Veep writer Will Smith gives us a look at his record collection

A portrait of Will Smith with his records
(Image: © Will Ireland)

For me, prog starts with Marillion. Growing up in St Clement, Jersey, Clutching At Straws was my first Marillion record. I saw Lavender on Top Of The Pops and Fish had just lost his voice so instead of miming, he got the audience to sing. I was hugely into comedy at the time and I couldn’t believe there was a band with someone in them who looked so much like Mel Smith.

Sugar Mice was the song that I really connected with and it became one of my all-time favourites. Clutching At Straws came out of nowhere – so unlike other pop music. No one was playing keyboards like Mark Kelly back then, it was all fake horn stabs. The keyboards had riffs, melodies. I was learning piano so there might have been a bit of, ‘Oh, I can be in a band.’ Also, I was a wordy, bookish child studying English and no one else was writing lyrics like Fish.

What cemented my endless love was when they came and played my local leisure centre. I still have my ticket and the setlist. I got there at three in the afternoon and ended up in the front row. Afterwards, me and my friends Simon and Danny wandered around in a daze. We walked back to my house and on the way went past the Hotel de la Plage, where important people usually stayed. We hung out until we saw Marillion’s van pull up. Then we saw Fish and he said hello and told us he was going to go inside and get pissed.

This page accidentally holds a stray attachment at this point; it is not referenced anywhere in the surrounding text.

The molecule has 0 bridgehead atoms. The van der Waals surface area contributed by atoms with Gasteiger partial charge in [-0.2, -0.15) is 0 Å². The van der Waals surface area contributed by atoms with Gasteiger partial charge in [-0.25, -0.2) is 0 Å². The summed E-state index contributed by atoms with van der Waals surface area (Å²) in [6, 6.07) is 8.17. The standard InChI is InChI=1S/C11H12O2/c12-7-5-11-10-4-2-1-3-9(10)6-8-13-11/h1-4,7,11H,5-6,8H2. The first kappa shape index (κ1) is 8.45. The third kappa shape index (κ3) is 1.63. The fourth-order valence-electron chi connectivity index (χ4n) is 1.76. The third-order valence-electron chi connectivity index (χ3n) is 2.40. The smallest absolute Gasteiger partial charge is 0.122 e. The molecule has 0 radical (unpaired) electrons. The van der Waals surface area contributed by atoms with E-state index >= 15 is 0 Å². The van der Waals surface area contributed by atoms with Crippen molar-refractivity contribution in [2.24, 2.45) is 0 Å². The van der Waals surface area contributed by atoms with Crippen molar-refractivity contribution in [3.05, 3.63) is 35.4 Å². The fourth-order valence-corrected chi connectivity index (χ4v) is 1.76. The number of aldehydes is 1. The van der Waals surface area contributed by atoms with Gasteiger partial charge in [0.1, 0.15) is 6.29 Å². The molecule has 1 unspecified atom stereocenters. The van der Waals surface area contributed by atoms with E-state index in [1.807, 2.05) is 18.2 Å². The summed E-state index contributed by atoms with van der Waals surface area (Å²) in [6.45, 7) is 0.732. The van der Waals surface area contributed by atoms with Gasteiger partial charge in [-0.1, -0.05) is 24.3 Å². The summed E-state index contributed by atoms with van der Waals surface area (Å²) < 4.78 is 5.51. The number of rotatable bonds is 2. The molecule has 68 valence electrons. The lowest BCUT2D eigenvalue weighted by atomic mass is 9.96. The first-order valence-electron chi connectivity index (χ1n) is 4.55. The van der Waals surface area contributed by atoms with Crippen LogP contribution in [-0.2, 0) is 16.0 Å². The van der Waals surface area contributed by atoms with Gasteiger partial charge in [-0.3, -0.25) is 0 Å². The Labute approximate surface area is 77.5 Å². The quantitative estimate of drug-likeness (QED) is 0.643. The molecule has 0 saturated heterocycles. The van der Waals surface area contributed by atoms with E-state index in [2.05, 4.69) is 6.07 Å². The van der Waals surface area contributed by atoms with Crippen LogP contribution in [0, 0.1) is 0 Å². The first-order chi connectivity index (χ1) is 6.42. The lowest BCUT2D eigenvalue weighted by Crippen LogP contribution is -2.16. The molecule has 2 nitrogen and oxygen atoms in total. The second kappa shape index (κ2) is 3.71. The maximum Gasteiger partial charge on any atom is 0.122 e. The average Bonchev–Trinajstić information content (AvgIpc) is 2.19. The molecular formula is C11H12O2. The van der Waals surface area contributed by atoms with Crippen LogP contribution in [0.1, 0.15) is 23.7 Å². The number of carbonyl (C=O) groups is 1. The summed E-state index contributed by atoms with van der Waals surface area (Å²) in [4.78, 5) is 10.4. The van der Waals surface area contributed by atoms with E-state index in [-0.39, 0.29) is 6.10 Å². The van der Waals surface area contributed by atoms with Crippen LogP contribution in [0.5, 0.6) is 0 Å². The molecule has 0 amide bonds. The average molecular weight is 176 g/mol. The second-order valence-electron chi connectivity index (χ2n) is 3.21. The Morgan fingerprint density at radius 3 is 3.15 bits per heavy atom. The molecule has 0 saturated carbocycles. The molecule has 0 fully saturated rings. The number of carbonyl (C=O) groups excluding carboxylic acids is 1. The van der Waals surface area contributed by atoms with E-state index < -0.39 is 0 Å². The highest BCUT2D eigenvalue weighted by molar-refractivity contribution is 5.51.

I then started playing in my friend Patrick’s band, Songvolution. Their keyboard player had pulled out before an audition for a local festival and I thought I was filling in, but actually I was joining. It was great fun, I loved it. There was me, Patrick, James and Danny, and I got my musical education here. Patrick was really into The Beatles, Floyd and Yes. Danny was into Genesis and James into Tull. We were wildly ambitious musically, playing Aqualung and rehearsing Turn It On Again. Then Patrick used to do Thick As A Brick acoustically and Mother Goose. Patrick told me, ‘You’ve got to get [Yes’] Close To The Edge.’ I got a copy from Music & Video Exchange and it left my jaw on the floor. Eighteen minutes of Close To The Edge – that was enough music for 10 albums and I never felt they were just showing off. Even though Jon Anderson’s lyrics are nonsense, the final four lines of And You And I will bring me to tears. I feel he’s singing about nostalgia and friendship and love and the divine. I went back to Patrick and asked, ‘What else is there?!’ He recommended Pink Floyd. We covered Comfortably Numb and Another Brick In the Wall. This is the straight-up kind of guy I am: when we were playing the school fête in our last year, I argued very strongly that we shouldn’t do Another Brick… as it was disrespectful to the school. Oh God! That was me.